First a short introduction: (the question is below the first image).

The capability of fault ride-through of wind turbines is the most important requirement related to national grid codes. Based on that, wind turbine should remain connected to the network during various scenarios of fault grid to maintain the system stability. [1]

The figure below is an example voltage profile for which a wind power plant must be able to keep up production if the voltage in the point of connection is above the red line.

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A single line diagram for a single wind turbine connected to the grid is shown below. According to information received from the turbine manufacturer, it can supply the required fault-ride-through current if the short circuit capacity from the grid, at the LV side of the turbine generator is higher than 3 times the nominal current for the generator. The requirement is not related to relay tripping.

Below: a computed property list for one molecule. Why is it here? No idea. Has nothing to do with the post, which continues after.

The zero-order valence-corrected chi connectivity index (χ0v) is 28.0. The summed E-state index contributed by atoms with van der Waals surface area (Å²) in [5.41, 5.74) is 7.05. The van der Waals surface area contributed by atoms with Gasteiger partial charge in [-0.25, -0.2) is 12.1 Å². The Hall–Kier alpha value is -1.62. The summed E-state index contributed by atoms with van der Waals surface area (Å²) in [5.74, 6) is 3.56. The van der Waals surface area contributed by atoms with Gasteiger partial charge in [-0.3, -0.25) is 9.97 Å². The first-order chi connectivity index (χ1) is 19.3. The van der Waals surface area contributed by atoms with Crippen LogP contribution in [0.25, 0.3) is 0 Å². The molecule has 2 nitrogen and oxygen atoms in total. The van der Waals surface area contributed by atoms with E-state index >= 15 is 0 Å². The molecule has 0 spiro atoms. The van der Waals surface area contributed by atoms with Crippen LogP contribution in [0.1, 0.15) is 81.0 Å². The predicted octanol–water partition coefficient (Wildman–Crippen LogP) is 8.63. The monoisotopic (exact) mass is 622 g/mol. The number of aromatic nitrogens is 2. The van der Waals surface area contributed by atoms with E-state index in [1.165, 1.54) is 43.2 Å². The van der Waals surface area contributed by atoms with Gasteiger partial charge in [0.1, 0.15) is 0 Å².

I can't see why this is a requirement, and how it can be relevant for the turbine's FRT capabilities.

Why does the turbine/converter require a short circuit capacity of 3xIn in order to supply the needed FRT current? Is it the frequency converter that requires this current?

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1 Answer 1


Give this NERC document, Integrating Inverter-Based Resources into Low Short Circuit Strength Systems, a read. It is not just a fault ride-through issue. Grid following inverters require some minimum grid strength to operate.

Annex C of the upcoming P2800 will address this topic. Here and here are some links on P2800.


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